Some interventions aimed to support lower extremity health in patients with MS. Most of the intervention studies (n = 12) were focused on improving lower extremity muscle strength, [52, 53, 64, 83] walking, [53, 55, 65, 69, 70, 74, 76, 77, 83] balance, [51, 52] mobility [52] or kinematics in the lower extremities [76]. The interventions varied from various physical training methods to foot orthoses. Eight week progressive lower body resistance training significantly improved leg extensor power, [52] knee extension, plantarflexion and stepping performance, [83] and it also had positive effects on walking ability [55]. Supervised muscle power training for the knee extensors lasting 12 weeks improved peak muscle power and maximal voluntary isometric contraction of the knee extensors [64]. Physical activity program for 24 weeks consisting of aerobic and strength training resulted improvements is gait stride length, speed and cadence [65] and muscle endurance [69]. Aerobic training improved the passive range of movement in the hips, but it had only a minimal effect on gait abnormalities [76]. Virtual reality treadmill training for 6 weeks improved balance, walking endurance and gait kinematics [70]. Mixed evidence was found for the effects of foot orthoses [45, 72, 74] and whole-body vibration [49, 57] as interventions. Ankle-foot orthoses and functional electrical stimulation improved walking speed in patients with MS with foot drop [74]. Whereas dynamic foot orthoses increased body sway and changed the centre of pressure position [72]. Powered ankle-foot orthosis did not improve walking endurance of patients with MS [45].


Research on lower extremity health in patients with MS is an important and necessary aspect of rehabilitation research. This review highlights the importance of future research on the topic. On the basis of the results, it is evident that lower extremity research among patients with MS has focused strongly on gait and lower extremity muscle strength. Little emphasis has been placed on foot or ankle problems. It is understandable that the focus has been on lower extremity strength, as maintaining the ability to move is important for functional ability. However, sometimes relatively small changes in foot or ankle biomechanics and in foot health can affect walking ability; thus, more attention on this is needed in future.

The research methods applied in the studies were varied. Performance assessments were undertaken with validated and widely used methods such as timed 25-Foot Walk and 6-Minute Walk Test. The methods were strongly focusing on objective assessment of lower extremity health. Patients’ subjective perspective to lower extremity health was rarely under investigation. The use of qualitative methods such as interviews or written diaries could provide useful information about patients’ experiences of living with MS and lower extremity problems including how they manage in daily life in terms of walking, foot self-care and footwear which all are important while maintaining or promoting lower extremities. In addition, the use of information technology, such as active wristbands, could produce detailed follow-up information about level of physical activity and this information could be analysed against lower extremity health status.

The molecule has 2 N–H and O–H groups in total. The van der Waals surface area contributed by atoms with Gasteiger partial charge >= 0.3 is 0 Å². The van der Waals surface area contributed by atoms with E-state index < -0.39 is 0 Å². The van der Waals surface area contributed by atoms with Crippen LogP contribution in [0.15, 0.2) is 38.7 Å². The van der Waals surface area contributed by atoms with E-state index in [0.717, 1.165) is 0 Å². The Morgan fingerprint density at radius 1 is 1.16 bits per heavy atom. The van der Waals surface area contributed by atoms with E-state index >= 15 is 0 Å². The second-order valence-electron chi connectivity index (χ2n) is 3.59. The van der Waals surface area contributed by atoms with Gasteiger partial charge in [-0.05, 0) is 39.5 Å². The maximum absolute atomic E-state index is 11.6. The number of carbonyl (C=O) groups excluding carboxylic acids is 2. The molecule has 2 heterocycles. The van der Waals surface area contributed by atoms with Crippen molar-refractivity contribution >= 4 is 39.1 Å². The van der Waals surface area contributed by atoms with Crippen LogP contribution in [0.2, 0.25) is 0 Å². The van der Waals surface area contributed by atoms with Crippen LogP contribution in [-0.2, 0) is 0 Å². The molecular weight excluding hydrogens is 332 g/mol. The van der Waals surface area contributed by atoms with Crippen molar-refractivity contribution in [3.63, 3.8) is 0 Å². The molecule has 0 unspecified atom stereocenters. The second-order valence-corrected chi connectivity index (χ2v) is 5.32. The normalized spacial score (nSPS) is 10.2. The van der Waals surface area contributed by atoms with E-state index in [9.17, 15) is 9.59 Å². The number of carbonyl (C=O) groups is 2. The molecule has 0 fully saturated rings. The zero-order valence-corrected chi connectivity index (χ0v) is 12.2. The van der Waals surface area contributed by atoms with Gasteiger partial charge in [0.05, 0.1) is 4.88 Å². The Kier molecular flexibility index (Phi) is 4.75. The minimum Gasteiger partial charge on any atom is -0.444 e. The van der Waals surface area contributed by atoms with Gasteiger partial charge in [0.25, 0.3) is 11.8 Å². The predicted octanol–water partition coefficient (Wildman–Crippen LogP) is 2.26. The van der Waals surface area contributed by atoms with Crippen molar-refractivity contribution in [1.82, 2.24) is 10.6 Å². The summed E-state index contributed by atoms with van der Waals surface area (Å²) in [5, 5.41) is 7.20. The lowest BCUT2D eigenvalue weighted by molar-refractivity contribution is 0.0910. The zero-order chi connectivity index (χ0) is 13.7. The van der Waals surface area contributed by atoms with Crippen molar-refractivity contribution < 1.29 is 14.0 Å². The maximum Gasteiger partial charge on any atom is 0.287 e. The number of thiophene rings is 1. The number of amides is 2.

The design of the research reviewed was traditional and in line with the research methods. Future studies could focus on more versatile research designs. Follow-up studies with many measurement points could provide evidence of how lower extremity health, specifically foot health, alters over time or in relation to MS disease activity. In addition, observational studies could provide important information how patients with MS care for their feet. With this kind of information, targeted interventions could be developed and tested in order to support patients with MS during the trajectory of the disease.

Many patients with MS have problems with the lower extremities of which the most widespread problems relate to reduced lower limb muscle strength, impaired balance and walking dysfunction. Moreover, pes cavus, claw toes, oedema and altered foot sensation were common. All these problems have a direct effect on quality of life [85]; thus, it is important to study them. In future, the use of wearable technology [86] or other new technologies could provide a new way to assess walking ability, balance and muscle strength in patients’ actual everyday circumstances. This kind of information could be used as the basis for future interventions and technological innovations.

One important aspect of lower extremity health is foot self-care, but there is limited evidence of how patients with MS manage this. Therefore, it is important to identify potential gaps in foot care knowledge and habits among patients with MS, which could be done by using, for example, information technology for communication. Moreover, the hindering and promoting factors for lower extremity health, including foot health, should be investigated in order to help develop interventions that support foot self-care.

Future research needs to investigate the foot problems experienced by patients with MS. There is limited evidence of foot health in patients with MS as only one study identified in this review focused directly on foot health revealing pes cavus and claw toes common in patients with MS [75]. The particular study focused only foot structural deformities omitting for example skin and nail problems and foot pain. Therefore in order to gain a full picture of foot health status in patients with MS a large scale foot health assessment studies are needed. Changes in foot and ankle biomechanics or muscle strength in the foot can alter gait [66] and decrease functional ability. More specifically, changes in foot biomechanics can cause changes in the skin, such as corns and calluses, which, because they may be painful, can lead to altered foot biomechanics increasing tissue stress and thus impacting on gait [87]. Therefore, a systematic and thorough foot and lower extremity assessment is needed to conduct with methods combining the assessment of mechanically-based pathologies in the skin, tissue stress and foot, ankle and lower extremity biomechanics.